Apologies on the lateness of this post. Apparently I fell asleep writing it last night. Very strange.
Reading Yoon's article, it occurs to me that the Korean government should be happy that their youth are apparently more interested in organizing candlelight vigils than other forms of protest. From what I can tell, the independence of South Korean internet services is less out of preference for them over the western options, than out of a desire for government control. It also wouldn't shock me if the government is the source of certain moral panics related to technology. Girls turning to prostitution to feed their phone bill occurs to me as both a bizarre image, and one of those things parents/ government spread around to make the new generation appear crazy. Remember rainbow parties? Neither do I.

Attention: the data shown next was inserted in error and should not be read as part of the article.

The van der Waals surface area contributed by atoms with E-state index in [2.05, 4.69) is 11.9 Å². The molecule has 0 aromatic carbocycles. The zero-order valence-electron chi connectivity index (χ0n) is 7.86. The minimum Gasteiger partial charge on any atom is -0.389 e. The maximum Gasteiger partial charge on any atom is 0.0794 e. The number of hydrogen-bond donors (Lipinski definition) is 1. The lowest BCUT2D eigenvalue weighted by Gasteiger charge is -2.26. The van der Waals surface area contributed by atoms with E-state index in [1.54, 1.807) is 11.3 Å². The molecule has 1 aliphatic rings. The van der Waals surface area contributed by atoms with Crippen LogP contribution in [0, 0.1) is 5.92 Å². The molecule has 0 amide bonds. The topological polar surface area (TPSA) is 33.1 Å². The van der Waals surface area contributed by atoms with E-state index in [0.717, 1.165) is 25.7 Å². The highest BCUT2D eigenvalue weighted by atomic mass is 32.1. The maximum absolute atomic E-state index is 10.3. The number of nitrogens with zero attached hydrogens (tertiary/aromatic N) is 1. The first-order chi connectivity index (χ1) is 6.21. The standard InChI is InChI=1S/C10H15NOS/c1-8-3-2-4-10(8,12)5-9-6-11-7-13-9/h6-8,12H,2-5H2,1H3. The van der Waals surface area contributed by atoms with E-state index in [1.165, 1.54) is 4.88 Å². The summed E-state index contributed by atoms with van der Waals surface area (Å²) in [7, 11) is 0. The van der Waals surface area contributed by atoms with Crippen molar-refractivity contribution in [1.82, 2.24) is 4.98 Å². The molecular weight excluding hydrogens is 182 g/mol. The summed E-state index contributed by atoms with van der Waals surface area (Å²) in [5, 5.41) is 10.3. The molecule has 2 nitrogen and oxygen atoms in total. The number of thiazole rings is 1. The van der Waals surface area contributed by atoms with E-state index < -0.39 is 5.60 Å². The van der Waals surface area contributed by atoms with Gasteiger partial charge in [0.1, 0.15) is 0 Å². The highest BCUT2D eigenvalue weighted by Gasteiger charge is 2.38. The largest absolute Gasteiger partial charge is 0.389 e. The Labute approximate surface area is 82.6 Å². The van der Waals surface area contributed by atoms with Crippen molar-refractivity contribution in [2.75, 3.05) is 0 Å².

I'd like to have seen this article go into the description of the effects of camera phones, which have in recent years been rearming the American populace. Due to the discreteness of many phones capable of recording video the presence of cell phones around any and all police, government and military activity has left them open to attack. "Did that officer taze only when necessary? I guess I'll let the internet decide," and then it goes on the internet.
Wikileaks, strikes me as the purest form of this vision, an anonymous webpage for the posting of leaked controversial materials. The confluence of cell phone technology and the internet to spread this material represents a reverse panopticon effect. Those once doing the watching are now the one's always being watched.